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The EU-funded New Cotton Project has completed its three-and-a-half-year innovation programme, marking the successful implementation of a circular value chain and revealing teachable insights to create a fully circular textile economy.

The New Cotton Project launched in October 2020 to find out how to implement a circular value chain for commercial garment production.

Throughout the project, the consortium worked to collect and sort end-of-life textiles. By using “pioneering” Infinna Fiber technology, these textiles were then regenerated into a new man-made cellulosic fibre called Infinna, which looks and feels just like virgin cotton. The fibres were then spun into yarns and manufactured into different types of fabric, which were designed, produced, and sold by Adidas and H&M.

The consortium’s key findings 

Wide-scale adoption is critical to success: Textile circularity requires new forms of collaboration with a holistic approach. Previously disconnected industries and sectors must work together. These include textile and fashion, waste collection, and sorting and recycling industries, as well as digital technology, research organisations and policymakers.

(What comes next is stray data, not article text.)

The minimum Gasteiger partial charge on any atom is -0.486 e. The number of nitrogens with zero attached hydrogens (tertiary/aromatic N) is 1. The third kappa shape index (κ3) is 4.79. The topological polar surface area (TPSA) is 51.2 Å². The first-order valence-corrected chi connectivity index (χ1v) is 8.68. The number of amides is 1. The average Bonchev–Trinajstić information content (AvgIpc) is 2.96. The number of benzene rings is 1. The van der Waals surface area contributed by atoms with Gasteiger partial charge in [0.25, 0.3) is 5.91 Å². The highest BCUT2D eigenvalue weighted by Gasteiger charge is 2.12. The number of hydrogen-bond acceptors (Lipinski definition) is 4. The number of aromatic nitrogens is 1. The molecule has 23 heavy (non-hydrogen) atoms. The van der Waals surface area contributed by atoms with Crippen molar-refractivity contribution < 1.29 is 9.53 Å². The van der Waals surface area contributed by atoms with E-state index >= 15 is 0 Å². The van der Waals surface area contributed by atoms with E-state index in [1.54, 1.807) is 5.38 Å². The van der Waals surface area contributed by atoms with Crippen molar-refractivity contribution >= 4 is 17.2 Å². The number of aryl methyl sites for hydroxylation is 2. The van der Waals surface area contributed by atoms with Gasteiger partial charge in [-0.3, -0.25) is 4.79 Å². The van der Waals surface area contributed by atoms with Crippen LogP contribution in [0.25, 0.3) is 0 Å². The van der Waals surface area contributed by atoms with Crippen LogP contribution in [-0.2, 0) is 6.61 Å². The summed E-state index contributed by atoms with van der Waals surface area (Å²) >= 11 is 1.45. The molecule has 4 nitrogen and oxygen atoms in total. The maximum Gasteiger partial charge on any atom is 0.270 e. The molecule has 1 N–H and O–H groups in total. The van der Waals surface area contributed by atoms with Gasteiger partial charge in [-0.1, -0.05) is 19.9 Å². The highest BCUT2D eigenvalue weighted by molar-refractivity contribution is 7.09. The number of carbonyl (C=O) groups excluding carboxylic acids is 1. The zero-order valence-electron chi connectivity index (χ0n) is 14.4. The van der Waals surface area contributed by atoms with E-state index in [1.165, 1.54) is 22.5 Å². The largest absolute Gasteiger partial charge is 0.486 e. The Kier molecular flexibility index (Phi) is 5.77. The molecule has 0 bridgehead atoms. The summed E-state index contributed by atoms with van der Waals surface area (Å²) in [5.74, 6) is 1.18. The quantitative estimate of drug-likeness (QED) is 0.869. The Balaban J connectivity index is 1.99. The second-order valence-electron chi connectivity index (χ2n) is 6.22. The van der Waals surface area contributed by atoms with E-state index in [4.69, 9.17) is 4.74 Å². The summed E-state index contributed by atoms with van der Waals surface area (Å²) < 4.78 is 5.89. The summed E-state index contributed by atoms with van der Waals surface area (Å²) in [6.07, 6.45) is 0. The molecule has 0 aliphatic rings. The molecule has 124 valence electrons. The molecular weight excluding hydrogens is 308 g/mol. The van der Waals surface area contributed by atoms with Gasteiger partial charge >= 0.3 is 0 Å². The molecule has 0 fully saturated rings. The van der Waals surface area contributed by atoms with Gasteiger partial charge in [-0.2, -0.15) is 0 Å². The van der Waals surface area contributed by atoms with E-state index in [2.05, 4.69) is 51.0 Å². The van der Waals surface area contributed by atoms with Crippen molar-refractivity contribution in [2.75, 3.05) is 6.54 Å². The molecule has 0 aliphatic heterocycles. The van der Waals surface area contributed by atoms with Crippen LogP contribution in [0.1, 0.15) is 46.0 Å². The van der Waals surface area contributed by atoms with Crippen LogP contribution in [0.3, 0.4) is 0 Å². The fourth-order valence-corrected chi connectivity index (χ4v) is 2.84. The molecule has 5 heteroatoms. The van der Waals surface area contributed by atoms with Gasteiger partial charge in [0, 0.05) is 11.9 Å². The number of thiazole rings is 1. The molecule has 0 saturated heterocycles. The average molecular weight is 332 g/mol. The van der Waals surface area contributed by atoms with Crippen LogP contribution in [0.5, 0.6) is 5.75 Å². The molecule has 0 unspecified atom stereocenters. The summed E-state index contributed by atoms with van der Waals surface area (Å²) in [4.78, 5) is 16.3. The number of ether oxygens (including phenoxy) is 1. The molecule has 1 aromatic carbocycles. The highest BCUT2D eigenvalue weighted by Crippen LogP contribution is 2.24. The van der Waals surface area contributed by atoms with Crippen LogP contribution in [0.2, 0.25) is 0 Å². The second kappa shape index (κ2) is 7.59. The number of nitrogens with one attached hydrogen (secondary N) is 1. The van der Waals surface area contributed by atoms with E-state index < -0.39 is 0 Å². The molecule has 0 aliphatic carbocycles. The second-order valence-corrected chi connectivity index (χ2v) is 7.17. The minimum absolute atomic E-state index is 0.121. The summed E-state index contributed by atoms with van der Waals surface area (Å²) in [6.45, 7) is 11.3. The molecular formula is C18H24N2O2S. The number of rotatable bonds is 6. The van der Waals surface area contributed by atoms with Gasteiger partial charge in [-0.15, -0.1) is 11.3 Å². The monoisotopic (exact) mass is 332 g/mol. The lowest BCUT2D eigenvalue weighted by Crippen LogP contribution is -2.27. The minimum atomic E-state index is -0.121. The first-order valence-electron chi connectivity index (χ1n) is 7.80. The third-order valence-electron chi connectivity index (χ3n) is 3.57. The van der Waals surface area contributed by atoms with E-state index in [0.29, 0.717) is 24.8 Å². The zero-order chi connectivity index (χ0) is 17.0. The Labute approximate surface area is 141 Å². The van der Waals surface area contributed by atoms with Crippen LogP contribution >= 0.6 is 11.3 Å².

Circularity starts with the design process: Keeping end-of-life scenarios in mind when creating new styles is essential, as this dictates what embellishments, prints and accessories can be used.

The need to build a scalable sorting and recycling infrastructureTo scale up circular garment production, there is a need for technological innovation and infrastructure development in end-of-use textile collection, sorting, and the mechanical pre-processing of feedstock.

Improving quality and amount of dataThere is still a significant lack of available data to support the shift towards a circular textiles industry and many are contradictory. Textile-to-textile recyclers would benefit from better availability of more reliable data. 

The need for continuous research across the value chain: Incorporating Infinna fibre offers a more sustainable alternative to traditional cotton and viscose fabrics, which could have significant implications for the textile industry. However, the project also demonstrated that the scaling of fibre-to-fibre recycling will continue to require ongoing research. For example, there is a need for development around sorting systems.

Citizen engagement: An Adidas consumer survey revealed that there is still confusion around circularity in textiles, which has highlighted the importance of effective citizen communication and engagement activities.

Cohesive legislationLegislation is a powerful tool for driving the adoption of more sustainable and circular practices in the textile industry. With several pieces of incoming legislation in the EU alone, the need for a cohesive and harmonised approach is essential to the successful implementation of policy within the textile industry.



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